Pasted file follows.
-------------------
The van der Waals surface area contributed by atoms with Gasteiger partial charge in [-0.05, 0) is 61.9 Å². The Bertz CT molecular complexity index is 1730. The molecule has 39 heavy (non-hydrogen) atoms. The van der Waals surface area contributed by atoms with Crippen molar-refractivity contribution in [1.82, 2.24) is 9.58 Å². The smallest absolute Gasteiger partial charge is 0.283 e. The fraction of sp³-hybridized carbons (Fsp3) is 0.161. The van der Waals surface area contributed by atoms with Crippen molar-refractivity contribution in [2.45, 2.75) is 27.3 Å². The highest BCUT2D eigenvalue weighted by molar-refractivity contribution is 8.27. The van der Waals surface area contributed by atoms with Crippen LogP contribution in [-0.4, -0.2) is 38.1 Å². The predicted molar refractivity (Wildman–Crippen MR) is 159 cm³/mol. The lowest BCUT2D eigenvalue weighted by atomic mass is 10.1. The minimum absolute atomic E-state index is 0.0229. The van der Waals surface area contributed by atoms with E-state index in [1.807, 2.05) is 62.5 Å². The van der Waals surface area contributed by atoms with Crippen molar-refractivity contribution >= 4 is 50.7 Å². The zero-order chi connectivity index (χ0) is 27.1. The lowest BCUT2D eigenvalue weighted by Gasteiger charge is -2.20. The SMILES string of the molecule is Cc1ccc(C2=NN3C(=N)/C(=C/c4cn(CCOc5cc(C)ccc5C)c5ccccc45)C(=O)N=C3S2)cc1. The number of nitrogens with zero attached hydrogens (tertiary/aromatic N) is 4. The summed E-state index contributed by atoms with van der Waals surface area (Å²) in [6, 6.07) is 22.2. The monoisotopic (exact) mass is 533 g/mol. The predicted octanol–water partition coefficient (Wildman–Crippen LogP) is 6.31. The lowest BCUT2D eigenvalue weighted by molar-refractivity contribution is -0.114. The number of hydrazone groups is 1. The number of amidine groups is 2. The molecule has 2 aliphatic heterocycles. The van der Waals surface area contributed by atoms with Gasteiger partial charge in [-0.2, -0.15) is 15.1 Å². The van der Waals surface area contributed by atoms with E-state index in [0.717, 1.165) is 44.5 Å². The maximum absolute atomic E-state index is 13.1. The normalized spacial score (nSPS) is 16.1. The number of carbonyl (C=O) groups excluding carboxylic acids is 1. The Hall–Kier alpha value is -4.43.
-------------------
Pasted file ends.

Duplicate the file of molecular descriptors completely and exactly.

The van der Waals surface area contributed by atoms with Gasteiger partial charge in [-0.05, 0) is 61.9 Å². The Bertz CT molecular complexity index is 1730. The molecule has 39 heavy (non-hydrogen) atoms. The van der Waals surface area contributed by atoms with Crippen molar-refractivity contribution in [1.82, 2.24) is 9.58 Å². The smallest absolute Gasteiger partial charge is 0.283 e. The fraction of sp³-hybridized carbons (Fsp3) is 0.161. The van der Waals surface area contributed by atoms with Crippen molar-refractivity contribution in [2.45, 2.75) is 27.3 Å². The highest BCUT2D eigenvalue weighted by molar-refractivity contribution is 8.27. The van der Waals surface area contributed by atoms with Crippen LogP contribution in [-0.4, -0.2) is 38.1 Å². The predicted molar refractivity (Wildman–Crippen MR) is 159 cm³/mol. The lowest BCUT2D eigenvalue weighted by atomic mass is 10.1. The minimum absolute atomic E-state index is 0.0229. The van der Waals surface area contributed by atoms with E-state index in [1.807, 2.05) is 62.5 Å². The van der Waals surface area contributed by atoms with Crippen molar-refractivity contribution >= 4 is 50.7 Å². The zero-order chi connectivity index (χ0) is 27.1. The lowest BCUT2D eigenvalue weighted by Gasteiger charge is -2.20. The SMILES string of the molecule is Cc1ccc(C2=NN3C(=N)/C(=C/c4cn(CCOc5cc(C)ccc5C)c5ccccc45)C(=O)N=C3S2)cc1. The number of nitrogens with zero attached hydrogens (tertiary/aromatic N) is 4. The summed E-state index contributed by atoms with van der Waals surface area (Å²) in [6, 6.07) is 22.2. The monoisotopic (exact) mass is 533 g/mol. The predicted octanol–water partition coefficient (Wildman–Crippen LogP) is 6.31. The lowest BCUT2D eigenvalue weighted by molar-refractivity contribution is -0.114. The number of hydrazone groups is 1. The number of amidine groups is 2. The molecule has 2 aliphatic heterocycles. The van der Waals surface area contributed by atoms with Gasteiger partial charge in [-0.2, -0.15) is 15.1 Å². The van der Waals surface area contributed by atoms with E-state index in [0.717, 1.165) is 44.5 Å². The maximum absolute atomic E-state index is 13.1. The normalized spacial score (nSPS) is 16.1. The number of carbonyl (C=O) groups excluding carboxylic acids is 1. The Hall–Kier alpha value is -4.43.